By Aaron Earls
LifeWay news office
A study by Nashville-based Lifeway Research found U.S. churchgoers were less likely to be involved in small groups during the pandemic, but many added some digital and individual activities to their discipleship routines.
“Some have defined discipleship as a journey of following Christ in fellowship with other believers,” said Scott McConnell, executive director of Lifeway Research. “COVID-19 appears to have had both positive and negative impacts on discipleship. Pre-pandemic churchgoers largely have shown more resolve in following Christ over the following year while altering how they engage with other believers.”
Scattered small groups
In January 2020, prior to the emergence of the COVID-19 pandemic, around 3 in 5 U.S. churchgoers say they participated in a church small group. Slightly more than half (52 percent) say they were a participant in such a group, while 7 percent say they served as a group leader. Another 41 percent of churchgoers say they were not involved in such a group prior to the pandemic.
Young adults aged 18 to 29 are the most likely to say they were participants in a small group before COVID (68 percent), while churchgoers 65 and older are the most likely to say they didn’t participate in groups at all (57 percent). African Americans (62 percent) are also more likely to say they were participants in a small group in January 2020 than white churchgoers (48 percent).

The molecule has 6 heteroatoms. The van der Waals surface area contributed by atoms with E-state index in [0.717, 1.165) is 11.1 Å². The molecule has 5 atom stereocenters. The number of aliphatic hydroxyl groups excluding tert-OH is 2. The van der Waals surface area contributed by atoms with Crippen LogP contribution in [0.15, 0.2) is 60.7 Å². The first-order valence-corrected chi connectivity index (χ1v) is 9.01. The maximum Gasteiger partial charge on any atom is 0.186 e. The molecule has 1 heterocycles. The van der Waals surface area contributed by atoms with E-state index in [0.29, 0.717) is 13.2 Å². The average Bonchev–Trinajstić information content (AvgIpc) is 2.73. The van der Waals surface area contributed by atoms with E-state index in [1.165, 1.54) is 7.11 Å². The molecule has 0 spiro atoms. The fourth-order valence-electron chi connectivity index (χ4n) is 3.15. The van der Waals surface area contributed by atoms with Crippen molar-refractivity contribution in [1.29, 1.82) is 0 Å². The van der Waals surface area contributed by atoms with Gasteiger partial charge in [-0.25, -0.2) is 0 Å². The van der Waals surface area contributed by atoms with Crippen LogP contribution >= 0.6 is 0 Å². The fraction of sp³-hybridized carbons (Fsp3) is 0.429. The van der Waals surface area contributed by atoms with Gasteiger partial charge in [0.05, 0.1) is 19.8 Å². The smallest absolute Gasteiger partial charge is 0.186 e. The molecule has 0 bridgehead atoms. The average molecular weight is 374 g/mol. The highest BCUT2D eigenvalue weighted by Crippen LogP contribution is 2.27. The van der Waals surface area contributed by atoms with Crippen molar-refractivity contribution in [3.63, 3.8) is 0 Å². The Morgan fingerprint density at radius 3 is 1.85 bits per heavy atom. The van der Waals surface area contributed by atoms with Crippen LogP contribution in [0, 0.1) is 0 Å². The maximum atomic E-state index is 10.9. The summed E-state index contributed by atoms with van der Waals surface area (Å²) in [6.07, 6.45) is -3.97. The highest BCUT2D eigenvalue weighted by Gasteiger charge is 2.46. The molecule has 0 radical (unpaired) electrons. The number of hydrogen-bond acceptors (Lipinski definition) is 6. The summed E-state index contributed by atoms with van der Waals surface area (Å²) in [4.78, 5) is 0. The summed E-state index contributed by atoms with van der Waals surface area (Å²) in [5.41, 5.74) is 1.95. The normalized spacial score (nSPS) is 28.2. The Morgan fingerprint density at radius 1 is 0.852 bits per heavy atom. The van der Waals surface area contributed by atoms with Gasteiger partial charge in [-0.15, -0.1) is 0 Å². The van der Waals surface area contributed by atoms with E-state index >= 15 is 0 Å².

A year later, fewer U.S. churchgoers overall say they were involved in any type of church small groups. A third (33 percent) say they were participants in January 2021, and 4 percent say they served as a leader. More than three in five did not participate, including 29 percent, because their church didn’t offer any small groups, and 34 percent, even though their church did offer some.
Among those who say their church offered small groups in January 2021, around half (52 percent) say they were involved either as a leader (5 percent) or a participant (47 percent). Slightly less than half of those who had the option of small group participation (48 percent) chose to not be involved.